|Objectives: To introduce the concepts of DSP and the Fourier Transform|
DSP stands for Digital Signal Processor which is a special high performance processor optimized for performing numeric calculations in tasks such as filtering and Fourier transformation. In our context we will use DSP in a more liberal sense to mean Digital Signal Processing which is any numerical calculation performed by the computer to analyze time variant data in order to extract useful information.
Any time series can be considered to be a collection of frequencies. Thus a varying voltage can be transformed into an infinite number of frequencies by the process known as the Fourier transformation. During the digitizing process, the analog voltage is transformed into discrete numbers, quantized in both amplitude and time. One therefore expects that this results in a frequency transformation which is also quantized in amplitude and frequency. Thus the time-to-frequency transformation is called the Discrete Fourier Transform (DFT).
The Fast Fourier Transform (FFT) is an optimized algorithm for calculating the DFT.
An FFT subroutine is available within Visual Basic in the Physics 4D6 lab. In order to use the FFT subroutine it must first be declared as shown. In your VB Module, enter
Declare Sub FFT Lib "FFT.DLL" ( x as single, ix as single, y as single, iy as single, byval ndata as integer)
(Note that x, ix, y, iy and ndata are just dummy variables and any names can be choosen.)
Also in the same module declare four arrays each of length N.
Global Const N = 1024
Global ReIn(N) as single
Global ImIn(N) as single
Global ReOut(N) as single
Global ImOut(N) as single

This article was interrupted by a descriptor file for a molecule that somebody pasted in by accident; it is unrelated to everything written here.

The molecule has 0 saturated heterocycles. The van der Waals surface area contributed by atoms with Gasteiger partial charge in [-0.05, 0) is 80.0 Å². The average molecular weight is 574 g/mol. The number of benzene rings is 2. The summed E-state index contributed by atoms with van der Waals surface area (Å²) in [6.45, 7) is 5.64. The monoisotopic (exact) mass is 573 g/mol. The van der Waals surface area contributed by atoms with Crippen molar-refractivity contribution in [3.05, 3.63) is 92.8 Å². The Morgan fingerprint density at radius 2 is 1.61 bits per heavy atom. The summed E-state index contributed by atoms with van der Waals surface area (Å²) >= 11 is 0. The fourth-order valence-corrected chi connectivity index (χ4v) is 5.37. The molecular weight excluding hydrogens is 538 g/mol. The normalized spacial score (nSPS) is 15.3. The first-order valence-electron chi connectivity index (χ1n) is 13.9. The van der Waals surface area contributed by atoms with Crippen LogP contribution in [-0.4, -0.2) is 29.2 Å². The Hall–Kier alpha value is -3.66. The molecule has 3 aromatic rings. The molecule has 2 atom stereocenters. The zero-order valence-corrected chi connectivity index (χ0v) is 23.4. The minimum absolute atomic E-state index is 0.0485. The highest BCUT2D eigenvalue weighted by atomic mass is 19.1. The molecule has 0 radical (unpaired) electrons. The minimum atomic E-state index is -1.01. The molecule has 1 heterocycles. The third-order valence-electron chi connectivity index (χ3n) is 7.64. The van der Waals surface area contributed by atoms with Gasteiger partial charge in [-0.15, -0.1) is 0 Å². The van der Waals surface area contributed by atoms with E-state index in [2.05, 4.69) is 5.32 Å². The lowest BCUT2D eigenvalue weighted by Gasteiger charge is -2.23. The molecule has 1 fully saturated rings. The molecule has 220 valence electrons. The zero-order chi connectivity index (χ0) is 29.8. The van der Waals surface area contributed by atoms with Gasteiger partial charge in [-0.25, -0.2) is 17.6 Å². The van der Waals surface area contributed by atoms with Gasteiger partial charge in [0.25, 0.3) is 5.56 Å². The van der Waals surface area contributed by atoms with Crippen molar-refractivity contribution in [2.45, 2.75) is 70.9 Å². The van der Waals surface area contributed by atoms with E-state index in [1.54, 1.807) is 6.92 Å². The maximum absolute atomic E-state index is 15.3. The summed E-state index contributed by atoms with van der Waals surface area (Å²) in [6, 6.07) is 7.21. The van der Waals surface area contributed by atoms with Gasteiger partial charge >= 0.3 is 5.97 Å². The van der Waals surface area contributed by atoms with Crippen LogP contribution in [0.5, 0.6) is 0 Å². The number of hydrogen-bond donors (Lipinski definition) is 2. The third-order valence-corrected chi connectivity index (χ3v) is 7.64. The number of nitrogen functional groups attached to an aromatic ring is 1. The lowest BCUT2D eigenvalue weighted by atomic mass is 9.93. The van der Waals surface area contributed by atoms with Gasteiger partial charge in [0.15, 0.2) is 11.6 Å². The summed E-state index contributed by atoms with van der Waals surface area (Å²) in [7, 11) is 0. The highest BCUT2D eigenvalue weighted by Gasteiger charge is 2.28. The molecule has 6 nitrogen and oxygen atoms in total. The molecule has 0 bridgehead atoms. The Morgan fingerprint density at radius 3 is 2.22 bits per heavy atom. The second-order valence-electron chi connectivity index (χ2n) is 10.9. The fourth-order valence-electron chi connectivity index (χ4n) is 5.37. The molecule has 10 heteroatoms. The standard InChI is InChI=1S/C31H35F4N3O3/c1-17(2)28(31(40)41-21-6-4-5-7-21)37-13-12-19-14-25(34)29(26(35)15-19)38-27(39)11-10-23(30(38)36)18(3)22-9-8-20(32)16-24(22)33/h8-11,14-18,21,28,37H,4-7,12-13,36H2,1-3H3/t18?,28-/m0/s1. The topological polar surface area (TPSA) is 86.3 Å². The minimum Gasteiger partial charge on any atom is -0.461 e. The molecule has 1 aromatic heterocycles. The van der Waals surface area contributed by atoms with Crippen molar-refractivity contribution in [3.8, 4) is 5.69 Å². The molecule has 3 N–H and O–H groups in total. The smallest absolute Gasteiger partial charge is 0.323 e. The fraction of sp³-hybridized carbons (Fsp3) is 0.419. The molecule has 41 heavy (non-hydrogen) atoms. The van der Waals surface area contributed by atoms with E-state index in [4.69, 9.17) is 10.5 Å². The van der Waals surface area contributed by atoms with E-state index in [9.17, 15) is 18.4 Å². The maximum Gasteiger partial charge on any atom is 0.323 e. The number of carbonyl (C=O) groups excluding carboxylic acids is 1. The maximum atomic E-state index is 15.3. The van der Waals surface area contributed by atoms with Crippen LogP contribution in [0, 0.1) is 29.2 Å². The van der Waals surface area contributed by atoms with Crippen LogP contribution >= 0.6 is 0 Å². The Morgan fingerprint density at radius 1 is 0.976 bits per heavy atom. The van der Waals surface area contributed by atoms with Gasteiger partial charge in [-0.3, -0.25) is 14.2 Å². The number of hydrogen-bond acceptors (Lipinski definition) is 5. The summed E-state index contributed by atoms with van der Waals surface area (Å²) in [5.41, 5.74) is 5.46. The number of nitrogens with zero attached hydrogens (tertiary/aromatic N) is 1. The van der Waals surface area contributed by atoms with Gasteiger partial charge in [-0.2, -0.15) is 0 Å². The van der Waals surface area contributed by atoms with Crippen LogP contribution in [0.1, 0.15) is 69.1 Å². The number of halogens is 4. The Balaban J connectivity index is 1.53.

The input time series will be entered in the two arrays ReIn( ) and ImIn( ) where ReIn( ) is the real part and ImIn( ) is the imaginary part. In this case all elements of ImIn() should be set to zero.
After the FFT subroutine is called the result will be contained in the two arrays ReOut( ) and ImOut( ) where ReOut( ) represents the real part and ImOut( ) the imaginary part of the frequency spectrum.
The FFT subroutine is called using the following statement
FFT ReIn(0), ImIn(0), ReOut(0), ImOut(0), N
where N is the number of data points in each array and should be a power of 2 and must never exceed the total length of each array (otherwise the program will crash!). Note also that only the first element of each array is specified, i.e. index is 0. The FFT subroutine actually receives the memory address of the first element of each array and uses this information to access all N elements in the four arrays. The actual number of data points transformed by the FFT is the largest integer value which is a power of 2 that is less than or equal to N.
The power spectrum is computed by summing the squares of the real and imaginary parts, i.e.
Power = ReOut2 + ImOut2
|Note that the FFT program writes results into the PC's memory and no checking is performed on the validity of indices and sizes of the arrays. Incorrect usage of array indices and sizes could result in a system crash!|
1. Write a program to perform a 1024-point FFT of a 1024-point time series.
Test your FFT program by performing the transformation of various time series whose transforms are known, for example:
Display the results by printing to the screen the values of the first 10 elements, for example, of both real and imaginary parts. For example,
FOR I = 0 to 9
PRINT ReOut(I), ImOut(I)
2. By computer modelling, generate sampled points of a 100Hz sine-wave, sampled at a rate of 1000 samples per second. Display a graph of the time series. Use your FFT program to generate and display the power spectrum. Comment on your results.
3. Interface the AD7574 ADC to the PC and digitize a 100Hz sine-wave signal at 1000 samples per second. Display the time series and the power spectrum in graphical form. Observe the effect of the uncertainty of the PC's timing system. Compare your results with those obtained from the simulated sine-wave in Exercise 2.
4. Design an external timing circuit which will eliminate the jitter in the sampling period. Set your sampling frequency for 1000 samples per second and digitize the external 100Hz sine-wave. Compare your results with those obtained in Exercises 2 and 3.
Note: The sine-wave and sampling frequencies noted above are nominal values and may need to be adjusted to suit your particular system.